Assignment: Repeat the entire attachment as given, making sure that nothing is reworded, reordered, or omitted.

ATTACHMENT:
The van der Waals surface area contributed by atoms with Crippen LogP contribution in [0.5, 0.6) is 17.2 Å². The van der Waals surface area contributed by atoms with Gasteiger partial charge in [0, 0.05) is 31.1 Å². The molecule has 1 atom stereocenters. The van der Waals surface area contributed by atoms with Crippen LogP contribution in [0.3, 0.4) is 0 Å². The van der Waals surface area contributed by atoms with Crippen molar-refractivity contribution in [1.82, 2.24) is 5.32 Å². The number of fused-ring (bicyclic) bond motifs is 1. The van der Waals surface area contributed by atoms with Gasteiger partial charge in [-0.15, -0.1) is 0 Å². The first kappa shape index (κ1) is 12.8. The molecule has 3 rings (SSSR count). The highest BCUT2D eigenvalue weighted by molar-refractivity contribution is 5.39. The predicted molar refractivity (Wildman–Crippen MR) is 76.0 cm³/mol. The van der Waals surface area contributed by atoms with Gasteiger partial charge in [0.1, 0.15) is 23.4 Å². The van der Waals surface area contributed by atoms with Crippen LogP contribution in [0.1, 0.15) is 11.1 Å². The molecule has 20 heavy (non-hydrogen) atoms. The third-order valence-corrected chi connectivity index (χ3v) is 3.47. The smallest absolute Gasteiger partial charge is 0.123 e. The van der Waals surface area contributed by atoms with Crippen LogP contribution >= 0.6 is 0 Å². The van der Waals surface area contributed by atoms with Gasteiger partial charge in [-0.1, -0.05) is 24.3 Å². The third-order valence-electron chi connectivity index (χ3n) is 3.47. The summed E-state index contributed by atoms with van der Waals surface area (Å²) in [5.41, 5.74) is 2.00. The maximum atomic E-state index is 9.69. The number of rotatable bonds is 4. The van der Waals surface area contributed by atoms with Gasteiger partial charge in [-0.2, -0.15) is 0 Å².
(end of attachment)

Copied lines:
The van der Waals surface area contributed by atoms with Crippen LogP contribution in [0.5, 0.6) is 17.2 Å². The van der Waals surface area contributed by atoms with Gasteiger partial charge in [0, 0.05) is 31.1 Å². The molecule has 1 atom stereocenters. The van der Waals surface area contributed by atoms with Crippen LogP contribution in [0.3, 0.4) is 0 Å². The van der Waals surface area contributed by atoms with Crippen molar-refractivity contribution in [1.82, 2.24) is 5.32 Å². The number of fused-ring (bicyclic) bond motifs is 1. The van der Waals surface area contributed by atoms with Gasteiger partial charge in [-0.15, -0.1) is 0 Å². The first kappa shape index (κ1) is 12.8. The molecule has 3 rings (SSSR count). The highest BCUT2D eigenvalue weighted by molar-refractivity contribution is 5.39. The predicted molar refractivity (Wildman–Crippen MR) is 76.0 cm³/mol. The van der Waals surface area contributed by atoms with Gasteiger partial charge in [0.1, 0.15) is 23.4 Å². The van der Waals surface area contributed by atoms with Crippen LogP contribution in [0.1, 0.15) is 11.1 Å². The molecule has 20 heavy (non-hydrogen) atoms. The third-order valence-corrected chi connectivity index (χ3v) is 3.47. The smallest absolute Gasteiger partial charge is 0.123 e. The van der Waals surface area contributed by atoms with Crippen LogP contribution >= 0.6 is 0 Å². The van der Waals surface area contributed by atoms with Gasteiger partial charge in [-0.1, -0.05) is 24.3 Å². The third-order valence-electron chi connectivity index (χ3n) is 3.47. The summed E-state index contributed by atoms with van der Waals surface area (Å²) in [5.41, 5.74) is 2.00. The maximum atomic E-state index is 9.69. The number of rotatable bonds is 4. The van der Waals surface area contributed by atoms with Gasteiger partial charge in [-0.2, -0.15) is 0 Å².